HOLMDEL, N.J. - These kids are lifesavers… literally. The Explorer Program of Holmdel’s First Aid Squad allows high school juniors and seniors to accompany first responders on emergency calls, whether they be motor vehicle crashes or drug overdoses. These students, however, do not simply sit and watch. They partake in the action, taking vitals and completing critical documentation (all done under EMT supervision, of course.)
I was able to sit down with First Aid Squad Chief Chris Trischitta and some current Explorers to learn more about this impressive program.
The Explorers are chosen by a selective application. Only ten to fifteen students are admitted each year. From there, the Explorers are required to attend a Blood Borne Pathogens Course and gain a CPR certification for BLS professionals before they are allowed to accompany EMTs on calls.
The firsthand accounts of these calls left me impressed, not only by their intense nature but also by the skill and professionalism demonstrated by high school students. Jack Page, a senior at the Academy of Allied Health and Science and the liaison officer for the Explorers, recalls an emergency he assisted with at earlier this year. A man had started seizing, and while the other EMTS began treatment, Jack was tasked with operating the bag valve mask. “I was literally breathing for this man,” he said, “It was such a surreal experience.” Katie Wolff, a senior at Holmdel High School and the first lieutenant for the Explorers, was called to assist on a drug overdose. As a certified EMT, she was able to administer Narcan to the patient—a nasal spray used to combat narcotic overdoses. Christine Shelton, EMT, a senior at Holmdel High School and the captain for the Explorers, recently put her CPR skills to good use when she administered chest compressions on a patient.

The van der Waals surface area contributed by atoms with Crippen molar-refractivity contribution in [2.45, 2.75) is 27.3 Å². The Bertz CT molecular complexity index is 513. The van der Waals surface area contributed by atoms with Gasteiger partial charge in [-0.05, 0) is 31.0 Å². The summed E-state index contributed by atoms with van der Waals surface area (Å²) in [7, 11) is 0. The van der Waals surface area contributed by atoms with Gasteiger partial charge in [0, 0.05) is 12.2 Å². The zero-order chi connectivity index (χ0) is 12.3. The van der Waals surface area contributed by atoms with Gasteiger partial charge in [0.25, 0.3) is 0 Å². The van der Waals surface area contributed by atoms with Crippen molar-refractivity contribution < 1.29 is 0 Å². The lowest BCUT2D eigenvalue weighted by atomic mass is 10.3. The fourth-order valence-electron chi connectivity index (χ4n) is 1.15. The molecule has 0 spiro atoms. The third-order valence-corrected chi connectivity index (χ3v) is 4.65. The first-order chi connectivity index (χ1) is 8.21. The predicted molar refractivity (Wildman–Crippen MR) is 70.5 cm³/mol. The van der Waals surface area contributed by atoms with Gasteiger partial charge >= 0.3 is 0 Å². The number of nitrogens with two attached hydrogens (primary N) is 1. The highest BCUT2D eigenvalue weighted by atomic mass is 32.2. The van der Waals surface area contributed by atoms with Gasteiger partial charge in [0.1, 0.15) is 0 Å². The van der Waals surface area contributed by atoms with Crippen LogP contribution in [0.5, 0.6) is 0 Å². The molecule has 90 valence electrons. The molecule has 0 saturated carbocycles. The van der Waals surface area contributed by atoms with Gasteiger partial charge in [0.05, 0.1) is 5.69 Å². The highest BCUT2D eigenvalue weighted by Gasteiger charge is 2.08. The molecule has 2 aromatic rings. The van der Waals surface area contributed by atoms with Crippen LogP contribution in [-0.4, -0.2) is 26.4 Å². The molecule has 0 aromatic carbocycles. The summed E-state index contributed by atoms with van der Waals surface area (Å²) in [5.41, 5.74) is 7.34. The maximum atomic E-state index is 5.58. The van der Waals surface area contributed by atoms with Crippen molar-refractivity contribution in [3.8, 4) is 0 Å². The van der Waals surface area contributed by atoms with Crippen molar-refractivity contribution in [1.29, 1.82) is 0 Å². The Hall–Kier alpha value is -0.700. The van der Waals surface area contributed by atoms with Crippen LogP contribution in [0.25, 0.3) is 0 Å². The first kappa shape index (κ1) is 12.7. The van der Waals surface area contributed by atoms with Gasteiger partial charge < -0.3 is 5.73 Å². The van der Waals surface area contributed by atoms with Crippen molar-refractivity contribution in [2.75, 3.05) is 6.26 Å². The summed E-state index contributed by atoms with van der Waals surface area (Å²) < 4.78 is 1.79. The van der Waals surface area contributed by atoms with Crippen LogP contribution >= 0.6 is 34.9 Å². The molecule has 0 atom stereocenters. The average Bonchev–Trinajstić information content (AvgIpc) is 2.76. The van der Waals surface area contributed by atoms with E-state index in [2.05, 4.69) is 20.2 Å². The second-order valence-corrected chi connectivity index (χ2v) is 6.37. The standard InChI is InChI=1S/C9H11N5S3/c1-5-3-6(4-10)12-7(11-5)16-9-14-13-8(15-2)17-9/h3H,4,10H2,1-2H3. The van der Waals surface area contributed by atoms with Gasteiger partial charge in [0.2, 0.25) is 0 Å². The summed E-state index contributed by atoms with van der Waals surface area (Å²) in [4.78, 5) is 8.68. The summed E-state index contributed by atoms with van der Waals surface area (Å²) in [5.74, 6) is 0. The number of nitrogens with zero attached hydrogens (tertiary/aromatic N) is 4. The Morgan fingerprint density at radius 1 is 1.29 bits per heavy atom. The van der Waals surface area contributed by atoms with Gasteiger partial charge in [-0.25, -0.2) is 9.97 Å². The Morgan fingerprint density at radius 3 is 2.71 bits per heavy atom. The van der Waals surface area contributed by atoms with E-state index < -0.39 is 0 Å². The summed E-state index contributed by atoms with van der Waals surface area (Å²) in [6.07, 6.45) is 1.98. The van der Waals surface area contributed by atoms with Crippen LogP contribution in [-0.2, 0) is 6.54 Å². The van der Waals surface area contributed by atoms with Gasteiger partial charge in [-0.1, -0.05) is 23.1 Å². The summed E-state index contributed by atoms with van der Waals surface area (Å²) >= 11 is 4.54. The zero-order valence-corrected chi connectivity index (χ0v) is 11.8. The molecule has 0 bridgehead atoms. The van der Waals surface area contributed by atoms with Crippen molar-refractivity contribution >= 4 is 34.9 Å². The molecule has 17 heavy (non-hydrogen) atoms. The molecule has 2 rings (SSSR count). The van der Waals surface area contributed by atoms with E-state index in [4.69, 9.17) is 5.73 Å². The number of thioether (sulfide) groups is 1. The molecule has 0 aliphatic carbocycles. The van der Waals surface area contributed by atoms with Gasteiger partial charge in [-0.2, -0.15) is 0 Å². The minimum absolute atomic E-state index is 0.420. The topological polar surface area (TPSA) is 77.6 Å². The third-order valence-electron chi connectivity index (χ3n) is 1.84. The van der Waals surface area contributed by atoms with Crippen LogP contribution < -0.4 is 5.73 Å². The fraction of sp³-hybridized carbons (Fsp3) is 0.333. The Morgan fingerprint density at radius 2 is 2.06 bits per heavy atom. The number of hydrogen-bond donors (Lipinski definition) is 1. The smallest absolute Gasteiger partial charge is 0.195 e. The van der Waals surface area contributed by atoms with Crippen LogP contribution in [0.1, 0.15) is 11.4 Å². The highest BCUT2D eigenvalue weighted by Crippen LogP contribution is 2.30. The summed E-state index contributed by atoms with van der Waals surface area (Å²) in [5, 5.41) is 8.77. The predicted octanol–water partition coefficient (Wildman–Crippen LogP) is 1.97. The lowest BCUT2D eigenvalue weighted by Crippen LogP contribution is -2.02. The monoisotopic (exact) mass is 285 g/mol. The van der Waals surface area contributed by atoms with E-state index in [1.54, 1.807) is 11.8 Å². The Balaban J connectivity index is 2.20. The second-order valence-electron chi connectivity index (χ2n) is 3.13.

These are a few examples of the Explorers’ poise and medical expertise. Explorers work in four hour shifts and must complete fifteen hours by the end of the month. Chief Trischitta notes that most Explorers surpass the minimum hour requirement— a testament of their dedication to their community.
This dedication is not limited to emergencies. The Explorers also participate in many community events. They host an annual Rig or Treat event where children get to learn about the ambulance. They also attend Holmdel Day to make sure the event is safe and enjoyable.
All the Explorers feel that the program has been a valuable and unique part of their high school careers. In addition to their exposure to the medical field, they have been able to aid and become more involved in their community.
If you would like to be a part of the Explorer Program or donate to the Holmdel First Aid Squad, visit http://holmdelfirstaidsquad.org